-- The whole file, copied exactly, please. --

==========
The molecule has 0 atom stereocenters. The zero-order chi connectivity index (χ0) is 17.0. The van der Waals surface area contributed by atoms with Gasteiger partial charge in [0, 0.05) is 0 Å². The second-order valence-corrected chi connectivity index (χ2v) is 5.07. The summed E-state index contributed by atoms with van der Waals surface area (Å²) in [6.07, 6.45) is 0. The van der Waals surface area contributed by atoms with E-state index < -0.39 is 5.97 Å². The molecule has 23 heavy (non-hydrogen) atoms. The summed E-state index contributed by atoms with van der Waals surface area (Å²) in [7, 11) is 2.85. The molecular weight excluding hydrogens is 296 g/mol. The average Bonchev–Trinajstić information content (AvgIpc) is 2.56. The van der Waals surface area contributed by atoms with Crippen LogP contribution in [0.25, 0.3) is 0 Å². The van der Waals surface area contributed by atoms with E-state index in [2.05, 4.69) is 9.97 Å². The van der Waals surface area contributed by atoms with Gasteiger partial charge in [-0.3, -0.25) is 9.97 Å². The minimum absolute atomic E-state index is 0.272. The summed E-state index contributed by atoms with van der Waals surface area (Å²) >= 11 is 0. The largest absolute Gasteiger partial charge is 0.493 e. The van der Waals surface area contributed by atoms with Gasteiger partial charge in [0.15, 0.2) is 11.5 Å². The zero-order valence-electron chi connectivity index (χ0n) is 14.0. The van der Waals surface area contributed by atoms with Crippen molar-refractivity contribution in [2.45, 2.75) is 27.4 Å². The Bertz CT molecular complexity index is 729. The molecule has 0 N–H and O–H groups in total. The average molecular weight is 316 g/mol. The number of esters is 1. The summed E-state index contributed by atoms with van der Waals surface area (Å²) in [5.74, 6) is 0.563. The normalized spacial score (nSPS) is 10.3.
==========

The molecule has 0 atom stereocenters. The zero-order chi connectivity index (χ0) is 17.0. The van der Waals surface area contributed by atoms with Gasteiger partial charge in [0, 0.05) is 0 Å². The second-order valence-corrected chi connectivity index (χ2v) is 5.07. The summed E-state index contributed by atoms with van der Waals surface area (Å²) in [6.07, 6.45) is 0. The van der Waals surface area contributed by atoms with E-state index < -0.39 is 5.97 Å². The molecule has 23 heavy (non-hydrogen) atoms. The summed E-state index contributed by atoms with van der Waals surface area (Å²) in [7, 11) is 2.85. The molecular weight excluding hydrogens is 296 g/mol. The average Bonchev–Trinajstić information content (AvgIpc) is 2.56. The van der Waals surface area contributed by atoms with Crippen LogP contribution in [0.25, 0.3) is 0 Å². The van der Waals surface area contributed by atoms with E-state index in [2.05, 4.69) is 9.97 Å². The van der Waals surface area contributed by atoms with Gasteiger partial charge in [-0.3, -0.25) is 9.97 Å². The minimum absolute atomic E-state index is 0.272. The summed E-state index contributed by atoms with van der Waals surface area (Å²) >= 11 is 0. The largest absolute Gasteiger partial charge is 0.493 e. The van der Waals surface area contributed by atoms with Gasteiger partial charge in [0.15, 0.2) is 11.5 Å². The zero-order valence-electron chi connectivity index (χ0n) is 14.0. The van der Waals surface area contributed by atoms with Crippen molar-refractivity contribution in [2.45, 2.75) is 27.4 Å². The Bertz CT molecular complexity index is 729. The molecule has 0 N–H and O–H groups in total. The average molecular weight is 316 g/mol. The number of esters is 1. The summed E-state index contributed by atoms with van der Waals surface area (Å²) in [5.74, 6) is 0.563. The normalized spacial score (nSPS) is 10.3.